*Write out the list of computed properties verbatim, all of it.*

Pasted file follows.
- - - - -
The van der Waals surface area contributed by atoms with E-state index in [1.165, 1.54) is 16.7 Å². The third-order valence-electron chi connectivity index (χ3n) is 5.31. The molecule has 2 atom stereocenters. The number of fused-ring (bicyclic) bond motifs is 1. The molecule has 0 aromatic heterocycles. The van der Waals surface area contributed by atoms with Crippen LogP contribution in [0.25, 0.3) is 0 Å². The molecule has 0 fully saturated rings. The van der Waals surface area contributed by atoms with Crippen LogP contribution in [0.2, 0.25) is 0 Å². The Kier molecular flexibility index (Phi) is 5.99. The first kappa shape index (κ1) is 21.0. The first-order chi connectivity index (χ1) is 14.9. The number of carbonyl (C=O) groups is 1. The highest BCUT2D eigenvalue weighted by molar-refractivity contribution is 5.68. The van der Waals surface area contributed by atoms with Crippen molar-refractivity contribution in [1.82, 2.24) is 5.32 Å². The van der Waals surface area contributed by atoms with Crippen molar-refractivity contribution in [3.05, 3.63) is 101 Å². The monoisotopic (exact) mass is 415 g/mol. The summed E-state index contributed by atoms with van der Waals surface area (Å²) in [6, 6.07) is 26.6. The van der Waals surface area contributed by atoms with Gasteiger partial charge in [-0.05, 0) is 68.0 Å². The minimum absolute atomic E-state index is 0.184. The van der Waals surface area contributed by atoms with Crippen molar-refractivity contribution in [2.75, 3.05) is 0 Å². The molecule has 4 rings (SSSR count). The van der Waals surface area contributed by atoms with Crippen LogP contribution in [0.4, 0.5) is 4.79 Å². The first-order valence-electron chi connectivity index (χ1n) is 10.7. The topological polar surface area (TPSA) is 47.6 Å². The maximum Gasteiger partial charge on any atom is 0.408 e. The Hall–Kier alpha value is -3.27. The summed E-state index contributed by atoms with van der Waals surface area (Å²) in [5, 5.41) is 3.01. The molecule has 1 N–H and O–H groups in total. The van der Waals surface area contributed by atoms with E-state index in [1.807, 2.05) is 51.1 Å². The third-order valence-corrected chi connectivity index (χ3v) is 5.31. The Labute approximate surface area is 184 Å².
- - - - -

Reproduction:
The van der Waals surface area contributed by atoms with E-state index in [1.165, 1.54) is 16.7 Å². The third-order valence-electron chi connectivity index (χ3n) is 5.31. The molecule has 2 atom stereocenters. The number of fused-ring (bicyclic) bond motifs is 1. The molecule has 0 aromatic heterocycles. The van der Waals surface area contributed by atoms with Crippen LogP contribution in [0.25, 0.3) is 0 Å². The molecule has 0 fully saturated rings. The van der Waals surface area contributed by atoms with Crippen LogP contribution in [0.2, 0.25) is 0 Å². The Kier molecular flexibility index (Phi) is 5.99. The first kappa shape index (κ1) is 21.0. The first-order chi connectivity index (χ1) is 14.9. The number of carbonyl (C=O) groups is 1. The highest BCUT2D eigenvalue weighted by molar-refractivity contribution is 5.68. The van der Waals surface area contributed by atoms with Crippen molar-refractivity contribution in [1.82, 2.24) is 5.32 Å². The van der Waals surface area contributed by atoms with Crippen molar-refractivity contribution in [3.05, 3.63) is 101 Å². The monoisotopic (exact) mass is 415 g/mol. The summed E-state index contributed by atoms with van der Waals surface area (Å²) in [6, 6.07) is 26.6. The van der Waals surface area contributed by atoms with Gasteiger partial charge in [-0.05, 0) is 68.0 Å². The minimum absolute atomic E-state index is 0.184. The van der Waals surface area contributed by atoms with Crippen molar-refractivity contribution in [2.75, 3.05) is 0 Å². The molecule has 4 rings (SSSR count). The van der Waals surface area contributed by atoms with Crippen LogP contribution in [0.4, 0.5) is 4.79 Å². The first-order valence-electron chi connectivity index (χ1n) is 10.7. The topological polar surface area (TPSA) is 47.6 Å². The maximum Gasteiger partial charge on any atom is 0.408 e. The Hall–Kier alpha value is -3.27. The summed E-state index contributed by atoms with van der Waals surface area (Å²) in [5, 5.41) is 3.01. The molecule has 1 N–H and O–H groups in total. The van der Waals surface area contributed by atoms with E-state index in [1.807, 2.05) is 51.1 Å². The third-order valence-corrected chi connectivity index (χ3v) is 5.31. The Labute approximate surface area is 184 Å².